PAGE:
Interview for Trumpet Journey on December 3, 2012. Stanley Curtis is interviewer.
Brian Shaw is Assistant Professor of Trumpet and Jazz Studies at Louisiana State University and is Co-Principal Trumpet of the Dallas Wind Symphony. As a Baroque trumpet player, Shaw has recorded a solo CD titled Virtuoso Concertos for Clarino, accompanied by some of New York’s finest period musicians. Early Music America declares: “Shaw’s tone is beautiful, and his playing unfailingly musical… His is a voice that will make a major mark on Baroque trumpet playing.”
On valved trumpet, Shaw has been a prizewinner in a number of international competitions and is the dedicatee of several new works. He is also very active as a jazz improviser and big-band arranger.
This season, Shaw will perform concerts in Philadelphia, Kansas City, Santa Fe, Oklahoma, and will begin service as a consultant to the new Kenny Wheeler Archive at the Royal Academy of Music in London.
SC: What is your background as a musician? Did you have any influential teachers or other early influences?
BDS: I come from Carmi, a small town in southeastern Illinois. I started trumpet in the fourth grade, having not really been musical up to that point. There are no musicians in my immediate family (apart from my maternal grandmother who loves big band music and played the clarinet in high school, and my paternal grandfather who liked to sing and played the harmonica), and so being interested in music made me a bit of an outlier. Anyway, I had an enthusiastic grade school band teacher, Mr. Steve Bell, who started me on trumpet, and he gave me what I recognize now to be a good set of fundamentals. He is from Michigan, and is still playing very well, with a beautiful sound. I never had to make a serious embouchure change because I got such a good start from him. He also was very passionate about music, especially jazz, and so he gave me recordings I knew nothing about and took me to hear concerts in the area. I remember, when I was in high school, he once drove a trombone-playing friend and me overnight all the way from Carmi to the Chicago suburbs just to hear Arturo Sandoval play. Now that’s dedication!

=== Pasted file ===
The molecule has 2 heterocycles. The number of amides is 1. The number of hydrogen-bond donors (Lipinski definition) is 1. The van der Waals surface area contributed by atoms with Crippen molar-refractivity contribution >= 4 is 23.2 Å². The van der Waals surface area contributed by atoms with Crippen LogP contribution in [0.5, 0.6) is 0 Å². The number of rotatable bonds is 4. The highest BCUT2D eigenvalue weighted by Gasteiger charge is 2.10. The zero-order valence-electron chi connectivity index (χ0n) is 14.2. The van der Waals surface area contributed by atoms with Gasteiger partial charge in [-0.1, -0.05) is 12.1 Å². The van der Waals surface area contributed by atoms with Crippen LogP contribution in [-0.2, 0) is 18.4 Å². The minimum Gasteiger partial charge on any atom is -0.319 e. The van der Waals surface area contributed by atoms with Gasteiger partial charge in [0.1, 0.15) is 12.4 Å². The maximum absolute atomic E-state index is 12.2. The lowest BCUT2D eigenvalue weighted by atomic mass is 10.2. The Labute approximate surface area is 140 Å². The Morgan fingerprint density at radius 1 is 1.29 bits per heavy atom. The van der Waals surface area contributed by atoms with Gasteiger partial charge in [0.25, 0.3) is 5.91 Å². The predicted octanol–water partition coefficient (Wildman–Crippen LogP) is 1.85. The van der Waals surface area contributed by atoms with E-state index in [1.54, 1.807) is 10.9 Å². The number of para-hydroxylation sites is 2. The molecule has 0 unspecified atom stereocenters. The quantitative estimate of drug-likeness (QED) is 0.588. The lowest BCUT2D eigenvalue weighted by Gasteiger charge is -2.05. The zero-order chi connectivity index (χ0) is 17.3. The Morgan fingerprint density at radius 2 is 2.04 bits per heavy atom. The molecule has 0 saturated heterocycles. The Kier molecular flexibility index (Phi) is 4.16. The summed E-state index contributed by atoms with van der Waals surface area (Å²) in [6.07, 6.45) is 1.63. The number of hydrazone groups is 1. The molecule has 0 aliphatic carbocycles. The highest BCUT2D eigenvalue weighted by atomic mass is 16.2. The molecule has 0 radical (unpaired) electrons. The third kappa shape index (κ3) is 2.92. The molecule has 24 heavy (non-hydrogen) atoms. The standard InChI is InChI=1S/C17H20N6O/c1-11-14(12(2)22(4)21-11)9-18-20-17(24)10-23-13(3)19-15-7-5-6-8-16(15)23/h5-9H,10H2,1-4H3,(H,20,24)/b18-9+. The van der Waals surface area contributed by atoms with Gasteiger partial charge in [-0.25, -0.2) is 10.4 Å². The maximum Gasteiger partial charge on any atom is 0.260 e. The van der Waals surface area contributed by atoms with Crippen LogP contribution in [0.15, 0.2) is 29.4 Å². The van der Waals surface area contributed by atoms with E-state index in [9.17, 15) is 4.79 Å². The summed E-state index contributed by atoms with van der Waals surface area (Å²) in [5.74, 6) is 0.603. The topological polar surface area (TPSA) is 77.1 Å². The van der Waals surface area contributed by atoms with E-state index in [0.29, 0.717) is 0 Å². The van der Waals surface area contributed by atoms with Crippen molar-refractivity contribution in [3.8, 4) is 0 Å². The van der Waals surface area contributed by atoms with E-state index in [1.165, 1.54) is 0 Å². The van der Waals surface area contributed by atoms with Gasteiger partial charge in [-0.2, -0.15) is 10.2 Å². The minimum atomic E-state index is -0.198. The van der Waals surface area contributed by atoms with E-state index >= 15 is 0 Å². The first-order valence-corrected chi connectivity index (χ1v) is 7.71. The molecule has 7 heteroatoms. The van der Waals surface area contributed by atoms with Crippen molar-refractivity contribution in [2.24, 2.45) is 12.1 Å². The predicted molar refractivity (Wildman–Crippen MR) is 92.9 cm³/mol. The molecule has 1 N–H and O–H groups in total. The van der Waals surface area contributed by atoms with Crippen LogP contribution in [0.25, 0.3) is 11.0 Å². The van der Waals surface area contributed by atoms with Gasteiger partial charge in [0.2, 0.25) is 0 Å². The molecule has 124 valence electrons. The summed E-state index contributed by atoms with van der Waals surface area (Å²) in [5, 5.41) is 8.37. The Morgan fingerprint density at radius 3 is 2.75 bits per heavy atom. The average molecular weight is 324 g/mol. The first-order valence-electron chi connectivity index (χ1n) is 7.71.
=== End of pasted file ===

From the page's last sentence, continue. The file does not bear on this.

Even though they aren’t musicians, my patient parents always supported my attempts (as bad as I sounded) at making music. They drove me to rehearsals, concerts, summer camps hours away, etc. I wasn’t in a city large enough to have a teacher, so, other than the occasional lessons and duet sessions I had with Mr. Bell, I was otherwise self-taught, until my late high school years. By that point, I had started going to summer jazz camps at the University of Illinois, where I met Tom Birkner and Jeff Helgesen, and at Eastern Illinois University, where I also worked with Tom, and the man who was my first college trumpet teacher, Dr. Parker Melvin.
Parker taught me a lot about sound production and efficiency, introduced me to lots of new repertoire, was patient with all my idiosyncrasies, and very supportive. James Thompson was a big influence as well and did more than just about anyone to teach me about how the instrument actually works. He also was a great mentor, and sitting next to someone like him, who had played on so many incredible recordings, was a constant inspiration. He also taught me how to make several authentic Mexican dishes, and to make a great Caesar salad! When I went to the University of Texas at Austin to pursue a Doctoral degree, I was reunited with Mr. Ray Sasaki, who I studied with from time to time several years before when we were both in Illinois. I learned lots of performing and teaching repertoire from Ray, and he turned me on to lots of great jazz players I’d never investigated, like Booker Little and Kenny Dorham. Ray also taught me more than anyone else how to be a well-rounded player, a good colleague, and a university teacher. He helped me navigate the ins and outs of auditioning/interviewing for a collegiate position as well, which is something I can never fully repay him for!
SC: When did you know that the trumpet was your calling?